In 1830, President Andrew Jackson signed the Indian Removal Act. Getting rid of the Indians had long been on his agenda. As an Army General, he had brutally forced Indians off their land because white men wanted it. As president, he continued that agenda even in defiance of a Supreme Court ruling. He didn’t care about the law. Sound familiar? Starting in 1830, tens of thousands of Indians were forced to leave their homelands and walk thousands of miles, often shackled, without food or water, to federal land across the Mississippi River. It was a deadly journey that would come to be known as The Trail of Tears.

This is the president who Donald Trump has chosen to honor in the Oval Office by placing his portrait there. This is the president he relates to. And under Andrew Jackson’s steely gaze, with history an eternally raw wound, elderly Code-Talkers, who risked their lives in several wars to help America — the country that had brutalized them — Donald Trump pretended to honor them. It was as dishonest as white politicians in the 1800s making “treaties” with the Indians, which they never intended to keep.

I know a little bit about how the White House works, and when there is a ceremonial event like the one to honor the Code-Talkers, an advance team decides which room it will be held in, and what will be in the background of the photos. Nothing is accidental. So, people at the White House chose to put these heroic Native Americans in front of Andrew Jackson’s portrait.

Of course, Mr. Trump couldn’t leave it at that. He then had to throw in his favorite name for Elizabeth Warren — Pocahontas. And yes, Sarah Huckabee Sanders, it is a racial slur. Just ask any Native American. As galling as his comment was, sadly, it’s not surprising anymore. I think the deeper, more resonant insult was placing these brave men beneath the portrait of Andrew Jackson. That one gesture, that one deliberate decision, mocked them and let them know with absolute certainty, that this president cares nothing for them and delights in humiliating them.

Like many others, I’m exhausted from my constant outrage over this man’s actions. It apparently wasn’t enough to insult Native Americans, he moved on to Muslims today…again. He re-tweeted violent and questionable anti-Muslim videos that were first posted by an extreme right-wing group.

We have in the Oval Office, an increasingly unhinged person who delights in insulting others and trying to pick fights. And while it’s true that we are not being marched along rough terrain, shackled and starving like the Indians in the 1800s, this is our Trail of Tears. And at the moment, I don’t see an end to it.


  1. michelle lanthier says:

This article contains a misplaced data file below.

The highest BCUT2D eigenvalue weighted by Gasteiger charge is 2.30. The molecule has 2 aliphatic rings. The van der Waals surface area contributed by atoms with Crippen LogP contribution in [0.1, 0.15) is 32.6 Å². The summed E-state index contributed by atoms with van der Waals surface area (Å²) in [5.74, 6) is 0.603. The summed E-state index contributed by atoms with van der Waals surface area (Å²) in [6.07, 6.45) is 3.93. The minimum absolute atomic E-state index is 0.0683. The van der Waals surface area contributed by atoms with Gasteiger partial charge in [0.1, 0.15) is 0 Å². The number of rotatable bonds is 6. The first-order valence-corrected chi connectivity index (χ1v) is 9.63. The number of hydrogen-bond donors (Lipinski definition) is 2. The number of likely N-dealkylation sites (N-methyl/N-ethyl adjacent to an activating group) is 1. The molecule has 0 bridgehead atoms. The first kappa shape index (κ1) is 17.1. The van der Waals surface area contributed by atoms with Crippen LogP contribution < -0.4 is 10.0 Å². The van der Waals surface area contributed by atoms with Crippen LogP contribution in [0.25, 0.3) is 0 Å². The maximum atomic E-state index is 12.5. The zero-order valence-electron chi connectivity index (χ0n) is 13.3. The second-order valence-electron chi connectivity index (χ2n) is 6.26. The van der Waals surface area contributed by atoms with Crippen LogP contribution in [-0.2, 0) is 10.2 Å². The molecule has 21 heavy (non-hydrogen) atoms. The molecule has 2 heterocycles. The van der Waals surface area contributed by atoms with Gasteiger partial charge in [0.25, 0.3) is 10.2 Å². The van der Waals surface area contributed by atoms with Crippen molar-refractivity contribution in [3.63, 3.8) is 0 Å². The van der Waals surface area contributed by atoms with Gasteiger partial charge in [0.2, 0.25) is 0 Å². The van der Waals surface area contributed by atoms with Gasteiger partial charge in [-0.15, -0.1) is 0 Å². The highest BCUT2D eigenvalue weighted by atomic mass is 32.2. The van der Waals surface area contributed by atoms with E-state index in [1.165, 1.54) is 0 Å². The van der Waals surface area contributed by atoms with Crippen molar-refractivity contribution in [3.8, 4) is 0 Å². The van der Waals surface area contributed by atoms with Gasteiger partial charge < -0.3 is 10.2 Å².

Your final paragraph reflected how many Americans feel. Poignant and important piece. But no one will care to get off the tweet highway and enjoy time on a meandering road. I for one have enjoyed my brief moment at your Inn. Thank you.

  2. Rodney Wilson says:

    Authoritarians rely on a disengaged public. I try, therefore, to stay engaged, as difficult as that is. Thank you for keeping your eyes open, too, and for writing about what you see.

  3. jeff arch says:

    right on the money. i knew, when this insult to humanity first emerged in the 70’s, and by the way he was covered, that he represented the worst in all of us. he is the only person i’ve ever known of who had never – ever – experienced a single consequence for his actions.

  4. David Marks says:

    Patti, I feel as you do; I could sit here and mourn for America and those who have suffered along our journey into nationhood. I could scream into the computer with epithets and adjectives meant for the streets, but more and more of us are finding it impossible to qualify the most dangerously reckless president since, well, since Andrew Jackson. You’ve put history into poetic perspective, while making it clear that we can do little now, except allow the course of this Trmpian society to come to an end. Like all those who have have failed us, in varying degrees before Trump, they do leave us, but they scar us, often for generations to come, and I’m afraid the greatest lesson Trump has taught us, is that we have not evolved as much as we had once believed. Beautiful job of it, Patti.

  5. gigi shapiro says:

    Thank you again Patti for always saying what I believe. Your prose are written with the clarity and profound words that we can all understand and wish that we could express as succinctly as you do David Marks summed up how I feel as well.. xxx Gigi

  6. Melanie Howard says:

    The Trump White House has mastered doublespeak. I have no doubt scheduling that ceremony in front of Jackson’s portrait was so it could be used for two things: to allow apologists to claim he respects Native Americans and at the same time to dog whistle racists. I don’t think Trump himself is clever enough for this, but someone is. It seems like such a Bannon idea – I wonder who came up with it? Good analysis on your part.

  7. Eric Little says:

    Thanks again Patti, for speaking the truth in a time when truth-telling has come under attack. I just wish the adults in the room of this administration would stand up and say “enough”!

  8. mikel miller says:

    Thanks again, Patti, for your continuing insights.

  9. charles j. butler says:

    i can’t even bear to watch the news anymore,this is all so wrong. i thank you for your words on this.

  10. Ken W. Brown says:

    Like you, i am exhausted and emotionally distraught daily. I hope each night that next day wI’ll be different but alas it only gets worse.

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